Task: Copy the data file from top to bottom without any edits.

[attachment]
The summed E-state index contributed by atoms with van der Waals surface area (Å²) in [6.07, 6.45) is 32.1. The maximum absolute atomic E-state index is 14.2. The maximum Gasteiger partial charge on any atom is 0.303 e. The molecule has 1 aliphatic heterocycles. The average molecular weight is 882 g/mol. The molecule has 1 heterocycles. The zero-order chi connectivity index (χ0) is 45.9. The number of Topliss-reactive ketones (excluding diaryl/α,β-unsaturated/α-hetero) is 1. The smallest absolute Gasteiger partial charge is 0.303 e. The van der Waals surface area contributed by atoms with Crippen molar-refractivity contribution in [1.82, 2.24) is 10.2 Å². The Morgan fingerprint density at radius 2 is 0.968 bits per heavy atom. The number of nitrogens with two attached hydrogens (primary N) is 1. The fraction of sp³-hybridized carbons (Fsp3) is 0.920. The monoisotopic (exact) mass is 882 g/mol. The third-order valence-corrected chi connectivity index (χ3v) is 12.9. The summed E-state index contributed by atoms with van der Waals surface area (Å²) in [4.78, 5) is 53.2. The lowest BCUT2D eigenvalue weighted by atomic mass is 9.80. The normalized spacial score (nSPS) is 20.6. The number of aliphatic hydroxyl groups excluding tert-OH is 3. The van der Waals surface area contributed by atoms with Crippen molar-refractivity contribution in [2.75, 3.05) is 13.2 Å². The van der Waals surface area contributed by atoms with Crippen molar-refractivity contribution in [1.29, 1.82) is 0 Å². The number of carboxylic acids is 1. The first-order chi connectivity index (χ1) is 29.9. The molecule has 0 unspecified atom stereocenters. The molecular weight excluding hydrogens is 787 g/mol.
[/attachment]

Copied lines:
The summed E-state index contributed by atoms with van der Waals surface area (Å²) in [6.07, 6.45) is 32.1. The maximum absolute atomic E-state index is 14.2. The maximum Gasteiger partial charge on any atom is 0.303 e. The molecule has 1 aliphatic heterocycles. The average molecular weight is 882 g/mol. The molecule has 1 heterocycles. The zero-order chi connectivity index (χ0) is 45.9. The number of Topliss-reactive ketones (excluding diaryl/α,β-unsaturated/α-hetero) is 1. The smallest absolute Gasteiger partial charge is 0.303 e. The van der Waals surface area contributed by atoms with Crippen molar-refractivity contribution in [1.82, 2.24) is 10.2 Å². The Morgan fingerprint density at radius 2 is 0.968 bits per heavy atom. The number of nitrogens with two attached hydrogens (primary N) is 1. The fraction of sp³-hybridized carbons (Fsp3) is 0.920. The monoisotopic (exact) mass is 882 g/mol. The third-order valence-corrected chi connectivity index (χ3v) is 12.9. The summed E-state index contributed by atoms with van der Waals surface area (Å²) in [4.78, 5) is 53.2. The lowest BCUT2D eigenvalue weighted by atomic mass is 9.80. The normalized spacial score (nSPS) is 20.6. The number of aliphatic hydroxyl groups excluding tert-OH is 3. The van der Waals surface area contributed by atoms with Crippen molar-refractivity contribution in [2.75, 3.05) is 13.2 Å². The van der Waals surface area contributed by atoms with Crippen molar-refractivity contribution in [1.29, 1.82) is 0 Å². The number of carboxylic acids is 1. The first-order chi connectivity index (χ1) is 29.9. The molecule has 0 unspecified atom stereocenters. The molecular weight excluding hydrogens is 787 g/mol.